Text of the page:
The good news is that when I asked my husband if he had a size preference (I actually said, “This is your only chance, Buddy, if you want ’em bigger, let me know now”) he said, “Do whatever you want, I’m cool.” Thank goodness. Because to be perfectly honest, in addition to the fact that I didn’t really want big breasts, the expansion process is really uncomfortable and the smaller I decided to go, the less expansion I would have to deal with.
After each expansion, I would wait another week or two for the next. I only had 50 cc’s of saline inserted each time. I had read online that some women try to have as much as possible inserted each expansion, but that anything over 50 cc’s would cause even more discomfort, and given my own level of discomfort with just 50 cc’s, I concur. So, if you’re considering going the expansion route, plan on doing 50 cc’s each expansion, take 2 Motrin or Tylenol’s before each expansion and know that you’ll have a good bit of discomfort after each.
After about 3 months, once I hit the date when I was ready to swap my expander for the softer, long-term implants, I was so relieved. Of course, it entails another surgery but mine was outpatient and at this point, I felt like outpatient surgery was a piece of cake. Since I was so relieved to get the hard expanders out, I was actually looking forward to it.
The surgery went uneventfully (I had it on February 14th, Valentine’s Day – what a way to celebrate, right?) and I went home that night feeling quite relieved to have the entire reconstruction process behind me. I had no additional drains and the recovery was pretty easy compared to the mastectomy.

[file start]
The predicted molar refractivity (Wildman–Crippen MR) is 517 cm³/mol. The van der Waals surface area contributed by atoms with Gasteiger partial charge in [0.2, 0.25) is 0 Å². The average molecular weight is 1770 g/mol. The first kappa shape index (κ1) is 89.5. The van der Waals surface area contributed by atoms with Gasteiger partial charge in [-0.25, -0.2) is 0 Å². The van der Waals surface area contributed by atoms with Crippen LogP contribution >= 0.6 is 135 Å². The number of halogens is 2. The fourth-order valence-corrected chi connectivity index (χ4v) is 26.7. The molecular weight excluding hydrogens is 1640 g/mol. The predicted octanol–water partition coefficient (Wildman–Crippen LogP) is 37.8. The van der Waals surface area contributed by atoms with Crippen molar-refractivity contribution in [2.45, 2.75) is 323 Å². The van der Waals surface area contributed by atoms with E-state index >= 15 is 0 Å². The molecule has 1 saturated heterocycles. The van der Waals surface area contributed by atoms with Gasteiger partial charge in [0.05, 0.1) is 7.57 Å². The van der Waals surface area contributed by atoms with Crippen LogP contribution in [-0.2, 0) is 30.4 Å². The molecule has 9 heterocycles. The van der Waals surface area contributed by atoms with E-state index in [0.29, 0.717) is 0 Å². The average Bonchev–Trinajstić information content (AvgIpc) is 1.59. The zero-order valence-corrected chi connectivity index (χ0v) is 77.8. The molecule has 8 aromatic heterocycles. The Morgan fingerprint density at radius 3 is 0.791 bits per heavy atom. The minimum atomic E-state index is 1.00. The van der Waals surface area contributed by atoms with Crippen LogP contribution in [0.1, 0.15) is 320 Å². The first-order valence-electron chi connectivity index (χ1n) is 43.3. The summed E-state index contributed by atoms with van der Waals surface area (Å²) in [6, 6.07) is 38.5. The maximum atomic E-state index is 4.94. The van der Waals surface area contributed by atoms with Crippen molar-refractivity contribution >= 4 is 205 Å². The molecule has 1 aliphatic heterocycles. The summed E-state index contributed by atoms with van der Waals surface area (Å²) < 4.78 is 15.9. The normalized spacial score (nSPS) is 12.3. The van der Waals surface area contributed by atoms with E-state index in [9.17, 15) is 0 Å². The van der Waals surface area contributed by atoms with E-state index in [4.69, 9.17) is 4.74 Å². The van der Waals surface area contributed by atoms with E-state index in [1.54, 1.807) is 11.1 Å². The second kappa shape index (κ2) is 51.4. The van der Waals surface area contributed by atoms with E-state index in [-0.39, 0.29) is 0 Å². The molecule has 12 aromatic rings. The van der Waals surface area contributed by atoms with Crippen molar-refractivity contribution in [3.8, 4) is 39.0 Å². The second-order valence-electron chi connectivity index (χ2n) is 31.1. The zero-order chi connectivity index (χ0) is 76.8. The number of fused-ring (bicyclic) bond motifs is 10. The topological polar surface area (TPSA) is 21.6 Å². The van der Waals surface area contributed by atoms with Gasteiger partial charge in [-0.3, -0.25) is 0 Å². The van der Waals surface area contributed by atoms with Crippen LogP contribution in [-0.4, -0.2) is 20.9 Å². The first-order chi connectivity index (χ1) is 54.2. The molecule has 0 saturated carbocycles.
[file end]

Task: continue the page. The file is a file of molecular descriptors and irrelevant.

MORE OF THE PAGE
Now I’m several years out from reconstruction and there are still pros and cons to how I feel. I don’t know many women who are really thrilled with their results. I still have discomfort. Mine are still a bit tight and I have weird side effects from the implants such as numbness in my hands when I sleep on my side.
I do know that there are great strides being made in reconstructive surgery each year. Do your research if you have to have a mastectomy as there are new procedures such as DIEP flap surgery which are very promising and appear to offer wonderful and more natural results. My fellow advocate, Terri Coutee has a site called DiepCjourney, with lots of support and information regarding Diep flap reconstruction. Research your plastic surgeon and find the best in your area, one who focuses on reconstruction, as it’s a fine art.
I hope you never have to go through this. But if you do, research your options by reading online, getting multiple opinions and asking other survivors for their insights.